|Resource Extraction Monitoring
Supporting governments in tackling illegal activities in the logging and fishing industries
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Frequently Asked Questions
How do you differ from other organisations operating in this area?
REM is currently the only organisation that combines all of the elements below, which provides a new effective approach to independent monitoring to tackle lack of governance and compliance in a meaningful way.
We're a not-for-profit organisation and as such have the commitment to implement projects that are cost-effective and will make a difference rather than just securing contracts, a limitation of the private sector consultant firms. REM specialises in independent monitoring, and is therefore able to objectively report on all issues, whether critical or not.
We monitor governance, law enforcement and compliance in the extraction of natural resources rather than monitoring simply the state of the resource or the process of extraction. REM monitors cases of illegality and how they are tackled by government services from the field through administrative systems to the judiciary, using legislation and other recognised norms as the standards against which to compare the findings.
We are not a campaigning organisation. Campaigning NGOs often adopt confrontational positions towards governments and the private sector. Whilst this can promote action, this can make partnership projects impossible to implement and whether there is partnership or not, raise questions as to the independence of the monitoring organisation. Independent monitoring of law enforcement and governance offers a different and complementary tool to address problems identified and promote positive action.
We monitor with or without partnership with the government. REM seeks partnership with governments wherever possible to support reform. REM however undertakes an assessment of which methodology is the most likely to produce effective results at the outset of each project. This is done in broad consultation by considering for example the level of commitment expressed by the government and the need for access to official information.
We provide comprehensive monitoring from the field to the judiciary. REM undertakes considerable field work jointly with officials but also carries out its own investigations in order to corroborate data and produce comprehensive and reliable reports. REM has considerable expertise in investigating and documenting cases using relevant modern technology, networks of information, knowledge of corruption mechanisms and relevant legislation to produce strong dossiers. Access to official information strengthens investigations but also the systematic documentation of law enforcement processes. For each case of illegal extraction documented with hard evidence, REM also documents how official law enforcement procedures and legislation are applied in the field by officials. Systematic documentation of the follow-up of these cases through administrative processes to the judiciary provides more information on the real situation in law enforcement, together with evidence or dysfunctional procedures, legislation and obstructions. This differs considerably from monitoring discrete steps of law enforcement without drawing a coherent picture of processes and often missing out on the ground information providing crucial understanding of why processes do not work or corruption occurs at successive levels.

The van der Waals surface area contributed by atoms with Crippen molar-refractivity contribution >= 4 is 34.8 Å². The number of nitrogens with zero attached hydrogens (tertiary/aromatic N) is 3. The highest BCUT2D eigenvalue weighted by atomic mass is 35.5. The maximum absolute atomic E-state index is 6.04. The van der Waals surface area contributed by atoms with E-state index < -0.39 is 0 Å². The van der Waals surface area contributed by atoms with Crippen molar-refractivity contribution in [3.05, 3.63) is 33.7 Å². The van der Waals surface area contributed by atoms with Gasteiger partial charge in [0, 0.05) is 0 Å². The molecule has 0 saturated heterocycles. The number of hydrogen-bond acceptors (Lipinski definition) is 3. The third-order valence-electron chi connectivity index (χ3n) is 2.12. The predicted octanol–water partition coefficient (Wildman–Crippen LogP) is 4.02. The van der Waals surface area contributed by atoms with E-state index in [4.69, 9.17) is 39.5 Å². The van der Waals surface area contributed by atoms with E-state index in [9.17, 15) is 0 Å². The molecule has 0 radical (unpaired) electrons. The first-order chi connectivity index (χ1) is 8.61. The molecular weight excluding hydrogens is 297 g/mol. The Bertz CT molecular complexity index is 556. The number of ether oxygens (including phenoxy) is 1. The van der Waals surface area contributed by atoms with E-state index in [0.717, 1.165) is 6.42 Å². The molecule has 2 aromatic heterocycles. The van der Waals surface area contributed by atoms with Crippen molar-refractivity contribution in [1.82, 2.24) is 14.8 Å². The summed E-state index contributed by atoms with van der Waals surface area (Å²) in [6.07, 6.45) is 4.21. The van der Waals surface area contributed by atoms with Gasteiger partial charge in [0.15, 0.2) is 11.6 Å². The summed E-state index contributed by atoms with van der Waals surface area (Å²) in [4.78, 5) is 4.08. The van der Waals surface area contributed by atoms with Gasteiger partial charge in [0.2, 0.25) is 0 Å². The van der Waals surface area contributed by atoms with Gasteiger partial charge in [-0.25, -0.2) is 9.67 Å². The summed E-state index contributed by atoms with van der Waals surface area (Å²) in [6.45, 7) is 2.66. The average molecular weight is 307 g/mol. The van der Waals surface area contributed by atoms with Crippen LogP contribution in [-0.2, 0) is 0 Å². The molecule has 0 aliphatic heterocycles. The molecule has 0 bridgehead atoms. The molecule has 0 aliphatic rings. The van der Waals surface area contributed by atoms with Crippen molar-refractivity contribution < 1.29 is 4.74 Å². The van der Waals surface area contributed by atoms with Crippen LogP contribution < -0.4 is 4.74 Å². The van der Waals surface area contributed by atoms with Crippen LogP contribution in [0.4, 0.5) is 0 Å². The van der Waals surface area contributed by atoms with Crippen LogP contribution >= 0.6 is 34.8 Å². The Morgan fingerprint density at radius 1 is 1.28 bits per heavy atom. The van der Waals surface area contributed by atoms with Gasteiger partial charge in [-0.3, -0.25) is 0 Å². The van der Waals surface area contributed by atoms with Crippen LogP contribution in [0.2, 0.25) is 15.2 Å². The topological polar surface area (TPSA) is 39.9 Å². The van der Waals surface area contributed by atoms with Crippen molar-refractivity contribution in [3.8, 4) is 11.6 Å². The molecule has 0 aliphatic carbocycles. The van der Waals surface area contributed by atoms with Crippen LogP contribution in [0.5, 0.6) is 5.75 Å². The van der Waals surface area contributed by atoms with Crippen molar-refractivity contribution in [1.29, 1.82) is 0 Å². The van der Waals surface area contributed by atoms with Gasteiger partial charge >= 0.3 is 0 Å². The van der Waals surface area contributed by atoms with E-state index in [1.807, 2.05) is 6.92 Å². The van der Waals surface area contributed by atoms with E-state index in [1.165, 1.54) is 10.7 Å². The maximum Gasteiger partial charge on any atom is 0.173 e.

What is your experience in this area?
REM was founded and is run by a team with extensive expertise in the forest sector. Our teams are composed of legal and resource experts (e.g. foresters for our work on timber) to produce accurate reports. We were responsible for the concept development and implementation of Independent Monitoring in support of Forest Law Enforcement in Cameroon. Our experience on the ground in Cameroon provided the template for our independent monitoring approach. In addition, our staff has extensive in-country monitoring experience in African, South American, Melanesian and Southeast Asian countries in relation to governance, law enforcement, forest management and the timber trade. We have worked in close collaboration with government, international donors, the private sector and civil society, and have represented civil society on the UK delegation to the Intergovernmental Panel and Intergovernmental Fora on forests/IFF at the United Nations Forests Forum.
Where do you do your work?
REM is based in Cambridge in the UK, but the majority of our work is completed on the ground in-country. We operate in the field where other organisations either do not or cannot work. Our field investigations can allow corrective action that makes monitoring of resources more effective. We focus on gathering hard evidence and documenting it precisely.
What sectors do you work with, other than timber?
Various international initiatives have been launched in the last few years to address failures of governance in the extraction of diamonds (the Kimberley process), oil, natural gas, and other fuels (the Extractive Industries Transparency Initiative - EITI), and of course forests (the Congo Basin Forest Partnership and Asian and African Forest Law Enforcement Governance Processes). There is a clear need for independent monitoring of each of the above resource sectors, and REM is uniquely suited to contribute to ongoing initiatives to address this need. One area REM is actively branching out into is fisheries, which is plagued by many of the same governance problems as the forestry sector. For more information please refer to our fisheries page.
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